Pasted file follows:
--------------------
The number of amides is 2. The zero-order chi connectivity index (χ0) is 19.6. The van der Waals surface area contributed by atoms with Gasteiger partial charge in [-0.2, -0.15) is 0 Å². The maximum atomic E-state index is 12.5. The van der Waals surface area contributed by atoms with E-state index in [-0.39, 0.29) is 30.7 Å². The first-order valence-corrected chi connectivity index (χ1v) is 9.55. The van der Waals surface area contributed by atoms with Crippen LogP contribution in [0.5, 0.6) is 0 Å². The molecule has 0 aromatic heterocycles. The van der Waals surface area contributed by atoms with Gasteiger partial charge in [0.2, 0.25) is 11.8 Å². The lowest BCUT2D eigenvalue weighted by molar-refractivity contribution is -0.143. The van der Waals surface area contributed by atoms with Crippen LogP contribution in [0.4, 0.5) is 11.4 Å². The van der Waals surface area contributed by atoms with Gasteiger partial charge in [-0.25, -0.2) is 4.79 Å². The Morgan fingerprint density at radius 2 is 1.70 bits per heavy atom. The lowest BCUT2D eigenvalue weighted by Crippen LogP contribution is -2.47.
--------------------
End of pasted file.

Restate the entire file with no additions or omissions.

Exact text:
The number of amides is 2. The zero-order chi connectivity index (χ0) is 19.6. The van der Waals surface area contributed by atoms with Gasteiger partial charge in [-0.2, -0.15) is 0 Å². The maximum atomic E-state index is 12.5. The van der Waals surface area contributed by atoms with E-state index in [-0.39, 0.29) is 30.7 Å². The first-order valence-corrected chi connectivity index (χ1v) is 9.55. The van der Waals surface area contributed by atoms with Crippen LogP contribution in [0.5, 0.6) is 0 Å². The molecule has 0 aromatic heterocycles. The van der Waals surface area contributed by atoms with Gasteiger partial charge in [0.2, 0.25) is 11.8 Å². The lowest BCUT2D eigenvalue weighted by molar-refractivity contribution is -0.143. The van der Waals surface area contributed by atoms with Crippen LogP contribution in [0.4, 0.5) is 11.4 Å². The van der Waals surface area contributed by atoms with Gasteiger partial charge in [-0.25, -0.2) is 4.79 Å². The Morgan fingerprint density at radius 2 is 1.70 bits per heavy atom. The lowest BCUT2D eigenvalue weighted by Crippen LogP contribution is -2.47.